expected to force through a new curriculum that is likely to
shift what millions of American schoolchildren far beyond
Texas learn about their history.
Comments on GAMC actions
GAMC meeting, with its decisions on restructuring of our
church's mission agencies and its latest round of staff
reductions, has stimulated lots of thought and comment.
Here are the
first to arrive -- and more are likely to turn up soon.
So far we've heard from
former Witherspoon co-moderator;
former mission co-worker; we also link to a blog comment by
Bruce Reyes-Chow. And most recently, from Rev.
Campbell, Sharon Hill, PA.
And just added:
a vote for
Together, they raise some provocative
questions about the future of the PC(USA) -- whether we may need
change far deeper than "restructuring" and adapting to more
limited funds; whether "justice" is still seen as a vital
dimension of the church's mission; whether the time for
denominations (and their internal battles) may be past.
We hope you might have comments too!
send a note!
Present and Past:
the Case of the Reinstatement of Paul Capetz in Light of Never-ending Conflict in the
Heidi Vardeman has kindly shared with us a paper she has written
looking at the case of the Rev. Paul Capetz, who, as a gay man,
set aside his ordination in the year 2000 when the PC(USA)
became increasingly rigid in its banning of LGBT Presbyterians
from ordination. In 2007, after the “Peace, Unity and Purity”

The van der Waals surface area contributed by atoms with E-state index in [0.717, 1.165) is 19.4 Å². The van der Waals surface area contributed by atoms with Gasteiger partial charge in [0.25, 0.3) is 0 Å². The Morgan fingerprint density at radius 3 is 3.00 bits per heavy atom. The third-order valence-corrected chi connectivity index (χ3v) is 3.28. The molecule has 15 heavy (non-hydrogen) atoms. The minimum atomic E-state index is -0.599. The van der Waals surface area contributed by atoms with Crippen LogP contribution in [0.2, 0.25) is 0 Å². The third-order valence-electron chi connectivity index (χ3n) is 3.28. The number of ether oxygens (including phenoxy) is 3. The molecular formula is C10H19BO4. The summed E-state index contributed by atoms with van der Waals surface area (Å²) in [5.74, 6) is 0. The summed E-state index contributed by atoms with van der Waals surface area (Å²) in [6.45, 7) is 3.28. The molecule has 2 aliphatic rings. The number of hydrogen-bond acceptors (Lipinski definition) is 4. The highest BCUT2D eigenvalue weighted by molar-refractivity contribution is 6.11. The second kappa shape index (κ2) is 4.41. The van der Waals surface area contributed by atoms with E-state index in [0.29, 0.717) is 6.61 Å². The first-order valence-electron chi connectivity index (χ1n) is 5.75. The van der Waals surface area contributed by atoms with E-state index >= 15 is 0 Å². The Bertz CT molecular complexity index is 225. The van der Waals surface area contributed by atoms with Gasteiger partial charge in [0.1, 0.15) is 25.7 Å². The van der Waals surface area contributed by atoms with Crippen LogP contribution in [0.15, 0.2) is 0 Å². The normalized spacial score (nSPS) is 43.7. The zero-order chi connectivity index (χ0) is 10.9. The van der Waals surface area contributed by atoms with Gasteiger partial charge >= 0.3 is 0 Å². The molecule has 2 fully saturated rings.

report led to the to affirmation of the right of conscience for
candidates for ordination, allowing them to declare “scruples”
or reservations about the ban, Dr. Capetz applied to his
presbytery for reinstatement as an ordained Minister of Word and
His request was granted by a strong majority
vote, but various complaints and challenges have been filed
against, and the process continues still.
The paper examines this case not as a matter
of theological or biblical dispute, but in light of the history
of the Presbyterian Church in the U.S. over the past few
centuries. Vardeman writes:
It is my intention in this paper to tell the
story [of] some older controversies within the Presbyterian
Church and the manner in which they were settled – or not – in
order to place the issue of the ordination of gay men and
lesbian women within a broader historical context. My aim is
pastoral as well as academic. I hope to encourage my
denomination not to be too disheartened by the present state of
affairs. To be in controversy is to be Presbyterian.
Our current disputes suffer from a lack of
historical perspective. If we could see our controversies as
part of a storied tradition, we would be wiser for it. It might
give us the patience to work out our differences in a more
loving and productive way.
Click here to read her paper, in PDF format >>
Click here for some of our earlier reporting
on Paul Capetz' case >>
Concerns about Louisville layoffs – and about justice